My new book “Bitcoin Nation” was published on the 15th anniversary of the Bitcoin Whitepaper, October 31, 2023. You can read it below, one chapter per week. Or buy it here.
For many people, the existence of fiat money and the central banks that control it is almost a natural law. They are often surprised to learn that less than 150 years ago, there was a time of free banking, where no central authority existed to control money. Even more surprising to many is the fact that the era of free banking was the time of the greatest and fastest increase in prosperity in human history. In the United States, the central bank was not established until 1913 and only since 1971 has it had complete control over the creation of base money.
So, how did we come to use central bank money in almost every country in the world today?
The causes lie in the physical properties of gold. As I mentioned earlier, gold was the best commodity to use as money for the longest time in human history.
Gold allowed for the exchange of great value across continents. Once gold coins were minted, they were – except for deliberate destruction – indefinitely durable.
That is why gold prevailed over barter or other currencies, such as voucher currencies, in most parts of the world early on. The latter were not so dissimilar to our beer vouchers from the previous example and while they worked well regionally, they had massive difficulties in international trade.
A voucher denominated in grain, issued by the largest trader in Mesopotamia, would be accepted within a day’s travel radius, as everyone knows the trader and he is liable for the voucher’s coverage with his reputation, wealth, and even his life if necessary. However, the voucher would hardly convince a trader who delivers goods from distant China. He does not know the issuer and would have to travel for months to redeem the voucher. Direct barter would be much more convenient.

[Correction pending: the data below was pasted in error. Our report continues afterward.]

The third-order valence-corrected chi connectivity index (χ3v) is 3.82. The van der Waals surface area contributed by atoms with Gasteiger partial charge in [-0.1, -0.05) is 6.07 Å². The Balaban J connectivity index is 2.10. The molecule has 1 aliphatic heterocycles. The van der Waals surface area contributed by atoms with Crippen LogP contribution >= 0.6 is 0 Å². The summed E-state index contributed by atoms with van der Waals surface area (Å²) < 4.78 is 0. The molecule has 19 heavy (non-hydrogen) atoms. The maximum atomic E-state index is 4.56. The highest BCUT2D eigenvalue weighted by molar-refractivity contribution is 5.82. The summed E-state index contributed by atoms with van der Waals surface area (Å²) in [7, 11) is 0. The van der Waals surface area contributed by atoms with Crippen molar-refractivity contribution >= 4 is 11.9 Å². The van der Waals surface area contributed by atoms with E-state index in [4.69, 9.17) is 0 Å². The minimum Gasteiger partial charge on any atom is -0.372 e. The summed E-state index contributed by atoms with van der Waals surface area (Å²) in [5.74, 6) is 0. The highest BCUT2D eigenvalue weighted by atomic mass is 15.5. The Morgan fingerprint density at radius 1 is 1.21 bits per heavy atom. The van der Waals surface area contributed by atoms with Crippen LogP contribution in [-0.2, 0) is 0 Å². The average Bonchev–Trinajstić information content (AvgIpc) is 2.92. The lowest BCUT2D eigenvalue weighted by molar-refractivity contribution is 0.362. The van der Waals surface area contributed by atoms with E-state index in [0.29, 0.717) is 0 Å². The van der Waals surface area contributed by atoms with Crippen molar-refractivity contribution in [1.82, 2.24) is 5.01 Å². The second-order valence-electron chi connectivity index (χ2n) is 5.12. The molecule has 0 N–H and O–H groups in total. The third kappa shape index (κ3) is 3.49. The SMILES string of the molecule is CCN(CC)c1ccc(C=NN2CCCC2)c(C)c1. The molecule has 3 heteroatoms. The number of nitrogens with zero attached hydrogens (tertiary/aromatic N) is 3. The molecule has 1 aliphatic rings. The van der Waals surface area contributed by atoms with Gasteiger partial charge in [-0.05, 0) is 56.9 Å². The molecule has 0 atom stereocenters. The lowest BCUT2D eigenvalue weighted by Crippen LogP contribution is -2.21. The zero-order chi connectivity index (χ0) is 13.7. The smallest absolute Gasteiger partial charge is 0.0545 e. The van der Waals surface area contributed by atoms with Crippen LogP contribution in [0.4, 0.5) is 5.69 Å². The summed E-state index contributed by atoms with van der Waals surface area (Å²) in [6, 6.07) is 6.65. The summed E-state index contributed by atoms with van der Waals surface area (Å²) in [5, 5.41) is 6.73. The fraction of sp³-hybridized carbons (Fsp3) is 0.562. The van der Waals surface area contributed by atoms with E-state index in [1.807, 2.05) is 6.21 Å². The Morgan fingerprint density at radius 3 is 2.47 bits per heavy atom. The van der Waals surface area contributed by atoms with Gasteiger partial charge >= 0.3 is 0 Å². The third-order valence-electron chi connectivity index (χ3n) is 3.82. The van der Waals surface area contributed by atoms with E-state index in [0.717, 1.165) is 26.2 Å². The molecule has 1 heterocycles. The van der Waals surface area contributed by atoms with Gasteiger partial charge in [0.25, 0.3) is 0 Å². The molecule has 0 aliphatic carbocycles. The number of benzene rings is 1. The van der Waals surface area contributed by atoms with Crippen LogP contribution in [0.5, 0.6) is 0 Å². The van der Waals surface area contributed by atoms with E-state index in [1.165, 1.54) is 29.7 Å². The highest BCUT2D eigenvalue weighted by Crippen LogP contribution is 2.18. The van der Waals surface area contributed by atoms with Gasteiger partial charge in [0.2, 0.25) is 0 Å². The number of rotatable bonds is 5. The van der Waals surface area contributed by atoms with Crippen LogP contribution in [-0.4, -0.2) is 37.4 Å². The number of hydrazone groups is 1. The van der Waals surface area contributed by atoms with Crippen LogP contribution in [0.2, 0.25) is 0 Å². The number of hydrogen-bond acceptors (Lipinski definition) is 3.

But grain is a bad currency. It spoils easily and is so widely available that it requires whole shiploads to handle even relatively small transactions.
Over time, gold became the currency of choice because it combines the six aforementioned properties better than any other commodity. Of course, gold is not perfect. Its divisibility, for example, is limited. A coin with only a few micrograms is impractical in everyday life, but would be needed for buying bread. Most economies solved this problem by using silver –the second-best material for money – for small transactions.
Large and international transactions, on the other hand, have always been and still are the Achilles heel of gold. Due to its weight, it is very cumbersome to transport gold from one place to another, and the risk of robbery is enormous.
As a solution, history once again turned to the proven technique of vouchers. The Order of the Knights Templar, for example, used gold certificates nearly a millennium ago. They solved the problem of voucher acceptance by using an international association as a backer of the coupon. A Templar who deposited his money with the Order before leaving Europe received a certificate for his deposit. Later, upon arrival in the Holy Land, he could have the local branch of the Order pay him back in gold and silver.